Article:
A recent, still unpublished, judgment of the French-speaking section of the Brussels Court of First Instance (Belgium) (the “Brussels court” or the “court”) provides an excellent opportunity to take stock of recent developments on the much-debated topic of delegation of tasks to arbitral secretaries. Russia famously put the arbitral secretary in the spotlight in the annulment litigation following the Yukos award (see blog posts here and here). While a final decision in that case is still pending before the Dutch Supreme Court, state courts in other jurisdictions have in the meantime also had the opportunity to reflect on the role of arbitral secretaries. In its judgment of 17 June 2021, the Brussels court provides clear guidance on the issue.
Allegations of Improper Delegation to the Arbitral Secretary
The court was asked to rule on a petition for annulment of an interim award in an ongoing ICC arbitration. The request was based (inter alia) on allegations of improper delegation by the arbitrators. The tribunal, composed of three arbitrators, had appointed an arbitral secretary in accordance with the procedure prescribed by the ICC’s Note to Parties and Arbitral Tribunals on the Conduct of the Arbitration in the 2019 version (the “ICC’s Note” or the “Note”), available here. The parties had expressly consented to the appointment of the arbitral secretary, an associate at the chairman’s law firm.
After the award was rendered, the defendants raised questions about the role of the arbitral secretary with regard to a particular issue that was decided in favor of the claimant. The defendants queried whether the secretary had authored the chair’s list of questions for the expert witnesses, and which role she had played in drafting the arbitral award. The chairman of the tribunal affirmed that the secretary had prepared his questions. He also acknowledged that she had been present during the deliberations of the tribunal and had assisted in drafting the award, though that he had reviewed every sentence and footnote, and that he had corrected the draft where he thought appropriate based on his judgment and the deliberations with the co-arbitrators.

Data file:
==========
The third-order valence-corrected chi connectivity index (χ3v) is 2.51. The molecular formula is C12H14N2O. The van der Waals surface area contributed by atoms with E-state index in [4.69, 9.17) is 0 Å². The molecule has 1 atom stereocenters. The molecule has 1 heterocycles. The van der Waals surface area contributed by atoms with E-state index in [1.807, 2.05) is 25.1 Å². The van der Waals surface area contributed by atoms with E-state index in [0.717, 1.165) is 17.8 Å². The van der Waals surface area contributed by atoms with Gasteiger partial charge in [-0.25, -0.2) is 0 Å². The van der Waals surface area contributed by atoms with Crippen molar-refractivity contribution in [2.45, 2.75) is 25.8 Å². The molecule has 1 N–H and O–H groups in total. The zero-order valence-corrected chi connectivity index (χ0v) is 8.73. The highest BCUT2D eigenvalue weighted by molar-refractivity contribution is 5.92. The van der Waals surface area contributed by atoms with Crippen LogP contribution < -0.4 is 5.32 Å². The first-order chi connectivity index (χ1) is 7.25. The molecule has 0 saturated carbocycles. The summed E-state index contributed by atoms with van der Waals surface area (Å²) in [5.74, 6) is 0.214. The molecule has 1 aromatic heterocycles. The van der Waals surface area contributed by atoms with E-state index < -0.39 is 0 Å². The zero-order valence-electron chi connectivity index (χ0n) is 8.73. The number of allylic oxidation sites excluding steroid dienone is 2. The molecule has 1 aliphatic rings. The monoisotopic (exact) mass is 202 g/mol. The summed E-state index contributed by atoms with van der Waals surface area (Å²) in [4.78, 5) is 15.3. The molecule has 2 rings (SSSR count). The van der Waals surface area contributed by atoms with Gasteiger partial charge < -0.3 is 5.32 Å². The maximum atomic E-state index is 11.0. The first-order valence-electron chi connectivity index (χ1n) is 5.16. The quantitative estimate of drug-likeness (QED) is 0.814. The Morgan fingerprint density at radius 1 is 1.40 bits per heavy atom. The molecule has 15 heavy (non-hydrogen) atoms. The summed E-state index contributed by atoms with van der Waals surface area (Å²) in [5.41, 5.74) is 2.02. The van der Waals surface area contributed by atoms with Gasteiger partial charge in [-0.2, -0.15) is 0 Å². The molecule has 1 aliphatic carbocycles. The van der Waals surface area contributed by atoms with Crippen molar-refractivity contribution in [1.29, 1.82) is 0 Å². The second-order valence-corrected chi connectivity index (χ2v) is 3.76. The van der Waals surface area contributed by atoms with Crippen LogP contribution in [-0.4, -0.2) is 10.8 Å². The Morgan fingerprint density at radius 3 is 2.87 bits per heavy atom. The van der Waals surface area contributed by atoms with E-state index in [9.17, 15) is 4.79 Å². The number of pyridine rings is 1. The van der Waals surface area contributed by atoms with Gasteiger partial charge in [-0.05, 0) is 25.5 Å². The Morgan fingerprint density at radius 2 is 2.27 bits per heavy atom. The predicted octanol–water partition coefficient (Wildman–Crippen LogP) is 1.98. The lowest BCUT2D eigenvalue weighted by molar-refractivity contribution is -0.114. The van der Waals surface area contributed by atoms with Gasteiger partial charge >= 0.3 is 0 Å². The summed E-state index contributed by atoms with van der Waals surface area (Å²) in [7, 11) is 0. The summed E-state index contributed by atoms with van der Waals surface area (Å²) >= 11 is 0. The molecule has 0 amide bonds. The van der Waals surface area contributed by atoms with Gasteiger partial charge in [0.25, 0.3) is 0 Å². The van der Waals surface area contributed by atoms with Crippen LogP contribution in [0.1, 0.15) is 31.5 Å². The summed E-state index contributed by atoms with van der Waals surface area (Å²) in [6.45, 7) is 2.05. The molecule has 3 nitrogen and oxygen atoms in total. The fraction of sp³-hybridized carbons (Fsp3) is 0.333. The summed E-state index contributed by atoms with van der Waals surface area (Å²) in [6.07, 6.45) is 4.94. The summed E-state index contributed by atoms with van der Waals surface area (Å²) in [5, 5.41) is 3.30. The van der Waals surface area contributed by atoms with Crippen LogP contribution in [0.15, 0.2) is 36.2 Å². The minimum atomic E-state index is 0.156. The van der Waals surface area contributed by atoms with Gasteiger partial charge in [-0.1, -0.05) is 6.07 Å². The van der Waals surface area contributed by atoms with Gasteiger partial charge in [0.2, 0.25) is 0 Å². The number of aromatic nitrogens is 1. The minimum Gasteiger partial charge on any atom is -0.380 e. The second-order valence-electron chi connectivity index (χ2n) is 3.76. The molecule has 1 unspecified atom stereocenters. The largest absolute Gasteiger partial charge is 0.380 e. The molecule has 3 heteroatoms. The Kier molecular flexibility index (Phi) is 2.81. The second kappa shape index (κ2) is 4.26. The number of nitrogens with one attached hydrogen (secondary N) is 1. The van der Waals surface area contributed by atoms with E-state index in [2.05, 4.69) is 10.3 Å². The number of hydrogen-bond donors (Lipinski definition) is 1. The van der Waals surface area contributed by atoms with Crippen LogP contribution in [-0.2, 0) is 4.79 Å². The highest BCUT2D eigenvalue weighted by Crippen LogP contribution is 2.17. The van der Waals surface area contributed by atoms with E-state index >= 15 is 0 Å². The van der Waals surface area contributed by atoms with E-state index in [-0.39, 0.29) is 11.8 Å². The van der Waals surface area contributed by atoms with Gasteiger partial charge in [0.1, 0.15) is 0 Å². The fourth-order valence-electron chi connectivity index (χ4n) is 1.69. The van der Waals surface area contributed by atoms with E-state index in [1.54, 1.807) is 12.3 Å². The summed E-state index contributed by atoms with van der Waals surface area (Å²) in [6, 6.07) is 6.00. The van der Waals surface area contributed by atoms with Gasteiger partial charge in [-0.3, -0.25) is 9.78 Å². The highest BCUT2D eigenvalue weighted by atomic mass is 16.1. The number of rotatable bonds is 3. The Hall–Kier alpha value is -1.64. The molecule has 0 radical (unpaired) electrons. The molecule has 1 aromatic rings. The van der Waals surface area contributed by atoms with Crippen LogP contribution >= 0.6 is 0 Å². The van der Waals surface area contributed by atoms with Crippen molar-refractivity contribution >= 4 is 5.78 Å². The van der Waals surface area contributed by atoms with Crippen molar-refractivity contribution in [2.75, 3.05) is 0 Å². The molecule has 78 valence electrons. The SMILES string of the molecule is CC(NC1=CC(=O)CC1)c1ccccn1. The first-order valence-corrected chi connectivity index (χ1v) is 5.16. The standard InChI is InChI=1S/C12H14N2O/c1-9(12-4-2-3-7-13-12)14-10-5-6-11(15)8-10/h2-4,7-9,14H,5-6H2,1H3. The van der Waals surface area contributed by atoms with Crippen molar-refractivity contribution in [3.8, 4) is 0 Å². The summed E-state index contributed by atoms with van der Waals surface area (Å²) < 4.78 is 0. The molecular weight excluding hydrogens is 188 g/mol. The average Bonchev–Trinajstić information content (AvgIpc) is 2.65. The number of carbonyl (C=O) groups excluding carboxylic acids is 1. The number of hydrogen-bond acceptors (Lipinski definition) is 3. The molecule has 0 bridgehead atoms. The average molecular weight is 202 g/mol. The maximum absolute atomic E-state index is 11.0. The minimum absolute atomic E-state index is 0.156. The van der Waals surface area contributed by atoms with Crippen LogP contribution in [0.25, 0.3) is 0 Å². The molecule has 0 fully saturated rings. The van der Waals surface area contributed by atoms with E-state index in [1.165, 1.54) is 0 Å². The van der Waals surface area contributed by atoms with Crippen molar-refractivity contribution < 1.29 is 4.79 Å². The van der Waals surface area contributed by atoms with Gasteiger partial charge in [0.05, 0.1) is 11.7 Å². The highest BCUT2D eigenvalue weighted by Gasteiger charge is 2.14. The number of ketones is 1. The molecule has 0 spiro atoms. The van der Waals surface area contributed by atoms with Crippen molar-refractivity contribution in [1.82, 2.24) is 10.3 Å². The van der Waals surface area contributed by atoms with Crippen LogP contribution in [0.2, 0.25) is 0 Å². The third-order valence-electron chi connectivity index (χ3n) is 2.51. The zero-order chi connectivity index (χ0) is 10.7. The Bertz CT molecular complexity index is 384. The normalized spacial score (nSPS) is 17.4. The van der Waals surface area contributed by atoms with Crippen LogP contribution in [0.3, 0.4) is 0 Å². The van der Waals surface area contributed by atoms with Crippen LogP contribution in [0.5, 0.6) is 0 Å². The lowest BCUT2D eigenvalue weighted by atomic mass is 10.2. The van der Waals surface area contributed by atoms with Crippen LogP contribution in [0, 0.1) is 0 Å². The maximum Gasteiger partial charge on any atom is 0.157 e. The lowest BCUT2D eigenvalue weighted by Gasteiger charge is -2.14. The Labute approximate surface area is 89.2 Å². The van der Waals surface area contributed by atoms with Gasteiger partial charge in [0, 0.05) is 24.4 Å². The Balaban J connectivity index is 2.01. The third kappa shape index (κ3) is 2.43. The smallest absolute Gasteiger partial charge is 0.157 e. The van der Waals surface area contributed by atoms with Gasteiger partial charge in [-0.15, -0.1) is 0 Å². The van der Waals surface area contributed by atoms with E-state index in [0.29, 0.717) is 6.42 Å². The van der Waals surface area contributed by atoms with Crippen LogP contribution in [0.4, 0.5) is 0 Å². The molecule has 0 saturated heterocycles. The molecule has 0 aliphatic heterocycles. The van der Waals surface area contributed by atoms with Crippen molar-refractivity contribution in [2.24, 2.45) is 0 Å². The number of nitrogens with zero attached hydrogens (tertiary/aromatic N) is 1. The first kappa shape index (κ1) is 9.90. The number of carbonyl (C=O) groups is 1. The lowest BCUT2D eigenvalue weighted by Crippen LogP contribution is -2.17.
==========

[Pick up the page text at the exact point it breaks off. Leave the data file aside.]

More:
The defendants concluded that it was in fact the secretary who had decided the issue in question, in violation of the guidelines in the ICC’s Note. To further substantiate their allegation, the defendants asked the arbitral tribunal to produce a detailed break-down of the hours spent by the secretary on the list of questions and on the different sections of the award, as well as a copy of the list of questions and award sections drafted by the secretary. The tribunal dismissed the request.